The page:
Opinion

Hollywood’s Grim “Disposal” of Women Requires Consideration, Change

Photo courtesy of Gage SkidmoreErinn Hayes speaks to press and fans at the 2011 San Diego Comic-Con International in San Diego, California July 22, 2011.

When the new season of “Kevin Can Wait” premiered in September, fans saw a major, and rather sudden, change — Donna, the lead female character portrayed by Erinn Hayes, was killed off the show. This surprising departure left many fans questioning the network’s decision to write off a main character after only one season, and they received a questionable answer.

While Hayes’ character was written out of the show, Leah Remini, who used to star opposite James in “The King of Queens,” was cast as a series regular after guest starring in the first season. At a Television Critics Association panel this summer, Kelly Kahl, CBS Entertainment president, told reporters the reason Remini was kept on the show while Hayes was let go was because Remini and James had more chemistry.

“When everybody collectively saw how Leah and Kevin were together in those last couple episodes, there was an undeniable spark there,” Kahl said. “Kevin, the studios and the network all got together and wanted to keep that magic and chemistry going forward.”

For years, Hollywood has made actresses look disposable when it came to making cast changes in television series, and Hayes isn’t the first actress that has been fired for so-called “chemistry” issues or without a valid explanation. In 2002, Kim Delaney was fired from “CSI: Miami” because there “wasn’t enough dramatic chemistry between Delaney and star David Caruso and the rest of her costars,” according to Entertainment Weekly. And this year, Paula Malcomson was let go from her role as Abby Donovan on Showtime’s hit show, “Ray Donovan,” with no real explanation other than the show had to get more interesting.

These are just a few examples of times women have been let go from their roles for seemingly invalid reasons. Contrarily, when male actors are fired the reasons for termination are very clear and sometimes rather extreme, and there aren’t any blurred lines as to whether or not they should have been fired.

For example, in 2011, Warner Bros. Studio fired Charlie Sheen from “Two and a Half Men” after  he refused requests made by the studio and CBS to enter rehabilitation for drug abuse, according to “The Guardian.” In 2007, Isaiah Washington was fired from ABC drama “Grey’s Anatomy” for making homophobic comments about his co-star. And about two weeks ago, Kevin Spacey was fired from “House of Cards” when multiple accusations of sexual assault were made against him.

There’s no doubt these men got what they had coming — each did something horrible and unacceptable. But why the women? Because of bad chemistry or to enhance the plot? Through many years of television, actresses have been written off shows that are centered around male characters, and the reasons women are fired from their roles make talented actresses seem expendable, revealing a male-centric culture in Hollywood.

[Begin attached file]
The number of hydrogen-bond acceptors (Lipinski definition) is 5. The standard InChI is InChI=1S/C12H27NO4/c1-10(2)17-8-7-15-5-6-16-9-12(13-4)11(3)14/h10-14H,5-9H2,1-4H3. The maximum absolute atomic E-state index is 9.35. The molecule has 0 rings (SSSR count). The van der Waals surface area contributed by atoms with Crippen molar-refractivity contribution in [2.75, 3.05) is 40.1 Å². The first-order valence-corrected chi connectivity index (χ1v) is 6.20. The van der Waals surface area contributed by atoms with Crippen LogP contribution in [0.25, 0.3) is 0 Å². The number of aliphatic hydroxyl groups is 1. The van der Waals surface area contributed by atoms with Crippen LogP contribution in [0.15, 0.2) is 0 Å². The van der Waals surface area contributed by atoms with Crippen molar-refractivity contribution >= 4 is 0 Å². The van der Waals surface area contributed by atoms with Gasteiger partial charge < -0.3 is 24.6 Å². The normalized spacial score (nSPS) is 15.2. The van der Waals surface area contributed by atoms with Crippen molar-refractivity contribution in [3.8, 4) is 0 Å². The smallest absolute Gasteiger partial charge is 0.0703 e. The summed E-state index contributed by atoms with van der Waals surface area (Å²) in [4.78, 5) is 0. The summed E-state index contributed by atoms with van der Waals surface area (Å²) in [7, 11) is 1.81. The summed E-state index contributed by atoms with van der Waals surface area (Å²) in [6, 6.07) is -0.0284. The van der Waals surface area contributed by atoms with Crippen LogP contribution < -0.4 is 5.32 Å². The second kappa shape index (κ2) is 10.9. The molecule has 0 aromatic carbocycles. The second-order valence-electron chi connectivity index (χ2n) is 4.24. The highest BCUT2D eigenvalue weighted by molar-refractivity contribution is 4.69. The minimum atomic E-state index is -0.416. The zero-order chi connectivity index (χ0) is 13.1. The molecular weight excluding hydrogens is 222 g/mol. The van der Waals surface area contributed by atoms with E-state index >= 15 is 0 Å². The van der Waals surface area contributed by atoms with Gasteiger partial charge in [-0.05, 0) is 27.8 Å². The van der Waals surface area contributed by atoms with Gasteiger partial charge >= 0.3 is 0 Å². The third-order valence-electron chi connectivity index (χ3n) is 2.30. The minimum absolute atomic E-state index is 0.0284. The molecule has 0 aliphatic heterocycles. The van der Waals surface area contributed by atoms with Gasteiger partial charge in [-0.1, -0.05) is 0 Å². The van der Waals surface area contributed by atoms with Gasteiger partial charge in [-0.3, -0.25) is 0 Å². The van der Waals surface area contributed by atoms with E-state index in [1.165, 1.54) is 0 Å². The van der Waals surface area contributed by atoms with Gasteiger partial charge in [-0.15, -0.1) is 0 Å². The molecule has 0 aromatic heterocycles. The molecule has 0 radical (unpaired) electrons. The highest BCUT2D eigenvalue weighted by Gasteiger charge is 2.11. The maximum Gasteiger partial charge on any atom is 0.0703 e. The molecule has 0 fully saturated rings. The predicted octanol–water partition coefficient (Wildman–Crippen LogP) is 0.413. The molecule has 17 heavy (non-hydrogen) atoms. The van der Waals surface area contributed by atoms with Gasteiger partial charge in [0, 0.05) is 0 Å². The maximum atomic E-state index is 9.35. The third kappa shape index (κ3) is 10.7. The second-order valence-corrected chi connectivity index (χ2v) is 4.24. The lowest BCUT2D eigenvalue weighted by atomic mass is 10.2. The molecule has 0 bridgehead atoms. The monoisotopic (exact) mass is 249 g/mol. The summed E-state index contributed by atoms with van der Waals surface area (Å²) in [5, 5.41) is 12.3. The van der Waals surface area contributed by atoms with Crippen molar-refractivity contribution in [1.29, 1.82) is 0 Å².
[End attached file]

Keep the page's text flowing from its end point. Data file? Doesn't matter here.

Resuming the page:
Similarly, shows named after their male leads expand this male-centric culture further allowing female actors to be removed when something goes wrong. If a show is named after its lead male figure, removing him from the show couldn’t possibly be an option, right? Such was the case of “Ray Donovan” — when chemistry between male and female lead, Ray and Abby, became flat, it was obvious they would cut Abby to keep the show’s namesake.

Yet, when a show is named after a woman, that doesn’t necessarily stop producers from replacing the lead actress. The 1980s sitcom “Valerie” was renamed to “The Hogan Family” after its female lead, Valerie Harper, was axed from the show after a salary dispute. Clearly, the name of a show doesn’t always take priority.

Currently, there are many female led shows including “Orange is the New Black,” “Big Little Lies” and “The Handmaid’s Tale,” and it’s more than accurate to say Hollywood has become much more inclusive in terms of casting women. Yet, despite the gradually more equal employment of male and female actors, television networks continue to more readily replace a woman when they become dissatisfied with the work of the actors than they would a man. While having chemistry on set is important, it takes two — so why the readiness to replace one actor — a woman — over another? When the show needs to become more interesting, why is the killing of a woman seen as a common ploy?

An issue such as a lack of chemistry between actors can be resolved by teaching actors and working through their differences when playing a role. When choosing a character to write out of a show for the purposes of plot enhancement, writers and directors should remember to consider all possibilities before just committing to killing off a T.V. mom and reassess female characters’ values in the grander artistic scheme. Keeping in mind the idea of equal opportunity employment and hiring actors of any sex, race, religion, etc. isn’t enough — television networks and producers need to consider the importance of equal termination as well.

(Visited 145 times, 1 visits today)